Inside Honeywell quantum computer chamber.
Image: Honeywell

Honeywell declared on Thursday that it has the world’s highest-performing quantum computer. Touting a quantum volume of 64—the metric used to convey the effectiveness of a quantum computer—the device is twice as powerful as IBM’s supercomputer, which was the former industry leader. 

SEE: The CIO’s guide to quantum computing (ZDNet/TechRepublic special feature) | Download the free PDF version (TechRepublic)

The industrial giant pledged in March to have the most powerful quantum computer by the middle of 2020, fulfilling that promise only three months later. 

The company also said in March that it would improve the performance of its quantum computers by a factor of 10 every year for the next five years, which means the computer could be 100,000 faster in 2025

“What makes our quantum computers so powerful is having the highest quality qubits, with the lowest error rates,” said Tony Uttley, president of Honeywell Quantum Solutions, in a press release. “This is a combination of using identical, fully connected qubits and precision control.” 

Honeywell was once known as one of the top producers of massive mainframes, but it sold that business and instead gathered more than 100 scientists, engineers, and software developers to develop quantum computers.

What a quantum computer looks like 

The systems begin with an ultra-high vacuum chamber, a stainless steel sphere with portals that let in laser light, and from which air has been pumped out so that it holds a vacuum of five times less particles than outer space, according to the release.

That chamber is then cooled with liquid helium, bringing the temperature of the ion trap chip to 10 degrees above absolute zero. Within the space, electric fields levitate individual atoms 0.1 mm above an ion trap, which is a silicon chip coated in gold. Scientists then shine lasers at the positively charged atoms to execute quantum operations.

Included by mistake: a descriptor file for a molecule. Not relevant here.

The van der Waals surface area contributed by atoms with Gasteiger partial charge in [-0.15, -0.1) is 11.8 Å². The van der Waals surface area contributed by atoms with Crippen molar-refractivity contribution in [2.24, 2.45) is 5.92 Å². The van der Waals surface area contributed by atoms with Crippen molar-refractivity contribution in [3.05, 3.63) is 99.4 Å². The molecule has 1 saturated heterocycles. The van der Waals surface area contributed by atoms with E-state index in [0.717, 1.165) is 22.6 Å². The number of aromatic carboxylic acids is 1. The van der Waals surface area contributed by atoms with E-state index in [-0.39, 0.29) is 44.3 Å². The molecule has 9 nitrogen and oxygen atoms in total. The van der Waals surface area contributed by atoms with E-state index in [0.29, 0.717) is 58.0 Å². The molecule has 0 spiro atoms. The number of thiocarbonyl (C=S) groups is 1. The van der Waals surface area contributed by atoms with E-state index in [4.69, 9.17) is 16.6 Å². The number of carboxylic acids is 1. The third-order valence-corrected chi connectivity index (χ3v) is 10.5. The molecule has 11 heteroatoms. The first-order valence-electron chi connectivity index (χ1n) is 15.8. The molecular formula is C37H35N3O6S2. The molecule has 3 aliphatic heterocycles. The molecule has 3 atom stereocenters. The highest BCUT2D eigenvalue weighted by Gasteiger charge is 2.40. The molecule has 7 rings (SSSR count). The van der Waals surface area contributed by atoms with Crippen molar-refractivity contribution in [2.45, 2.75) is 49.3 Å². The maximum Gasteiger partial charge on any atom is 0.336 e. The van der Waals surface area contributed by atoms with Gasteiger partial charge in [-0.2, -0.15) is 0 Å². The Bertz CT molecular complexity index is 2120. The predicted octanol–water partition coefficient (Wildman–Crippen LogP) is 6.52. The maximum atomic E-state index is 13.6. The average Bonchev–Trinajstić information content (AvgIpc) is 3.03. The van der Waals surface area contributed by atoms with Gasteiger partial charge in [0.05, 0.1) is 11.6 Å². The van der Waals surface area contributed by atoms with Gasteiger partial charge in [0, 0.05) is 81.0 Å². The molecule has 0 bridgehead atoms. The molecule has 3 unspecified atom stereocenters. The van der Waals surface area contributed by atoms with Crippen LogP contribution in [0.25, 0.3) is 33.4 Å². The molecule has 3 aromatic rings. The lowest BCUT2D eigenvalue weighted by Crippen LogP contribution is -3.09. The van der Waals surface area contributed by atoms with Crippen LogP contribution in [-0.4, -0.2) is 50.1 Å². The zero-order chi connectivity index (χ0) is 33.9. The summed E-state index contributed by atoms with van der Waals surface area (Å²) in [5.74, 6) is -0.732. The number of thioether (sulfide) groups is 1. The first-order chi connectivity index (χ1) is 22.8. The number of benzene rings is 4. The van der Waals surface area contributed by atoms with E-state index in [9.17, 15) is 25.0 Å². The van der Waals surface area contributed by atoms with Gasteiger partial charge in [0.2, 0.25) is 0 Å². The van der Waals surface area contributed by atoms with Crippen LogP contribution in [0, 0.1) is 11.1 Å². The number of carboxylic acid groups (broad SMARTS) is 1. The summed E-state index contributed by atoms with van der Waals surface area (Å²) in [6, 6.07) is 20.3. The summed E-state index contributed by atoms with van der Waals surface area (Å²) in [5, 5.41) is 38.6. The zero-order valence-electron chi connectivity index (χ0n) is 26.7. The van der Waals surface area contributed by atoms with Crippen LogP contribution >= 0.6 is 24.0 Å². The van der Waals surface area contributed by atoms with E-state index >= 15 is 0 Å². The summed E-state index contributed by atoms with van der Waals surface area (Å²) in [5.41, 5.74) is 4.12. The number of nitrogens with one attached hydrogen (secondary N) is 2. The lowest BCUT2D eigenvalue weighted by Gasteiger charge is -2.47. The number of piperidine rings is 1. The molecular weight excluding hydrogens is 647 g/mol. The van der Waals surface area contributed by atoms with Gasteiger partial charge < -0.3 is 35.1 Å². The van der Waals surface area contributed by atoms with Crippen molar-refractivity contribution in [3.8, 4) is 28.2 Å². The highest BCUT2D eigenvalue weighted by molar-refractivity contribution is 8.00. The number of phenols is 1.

As for the equipment to control a quantum computer, control systems are put in place to precisely manipulate hundreds of electrical signals necessary to move the ions (qubits) in the specific manner used for quantum information algorithms, per the release. 

What quantum computers can solve 

Quantum computers are powerful because they are able to investigate a bevy of potential outcomes at the same time, according to the release. 

“Quantum computing relies on the superimposed state of particles (a qubit). This allows the superimposed particle to have a value of 1 and 0 simultaneously, opposed to traditional computing where a bit may only have 1 value of 0 or 1,” said Fausto Oliveira, principal security architect at Acceptto, a Portland, Oregon-based provider of Continuous Behavioral Authentication. 

“Multiple superimposed particles then generate a matrix of states that can be used to solve computational complex problems such as equations delaying with large numbers of primes, that is the main advantage,” Oliveira said.  

This means that extremely complex computations that are unable to be done on the highest performing supercomputers will one day be possible on a quantum computer. 

Honeywell has partnered with JPMorgan Chase, Cambridge Quantum Computing, and Zapata  Computing to further the quantum computing journey. 

In the future, the company said it is also partnering with Microsoft as part of the Azure Quantum offering, which means end users will be able to use Azure classical computing resources while also accessing Honeywell’s quantum computer, per the release.  

While Honeywell is clearly making strides in the quantum computing world, the road to full-fledged use of these devices is far off, according to Oliveira. 

“We are still at the inception stages of this industry,” Oliveira said. “It will take a few more years before it becomes mainstream. We should wait and see the evolution of quantum computing over the next couple of years and wait for more maturity in the market before it becomes a concern.” 

For more, check out Quantum computing analytics: Put this on your IT roadmap on TechRepublic.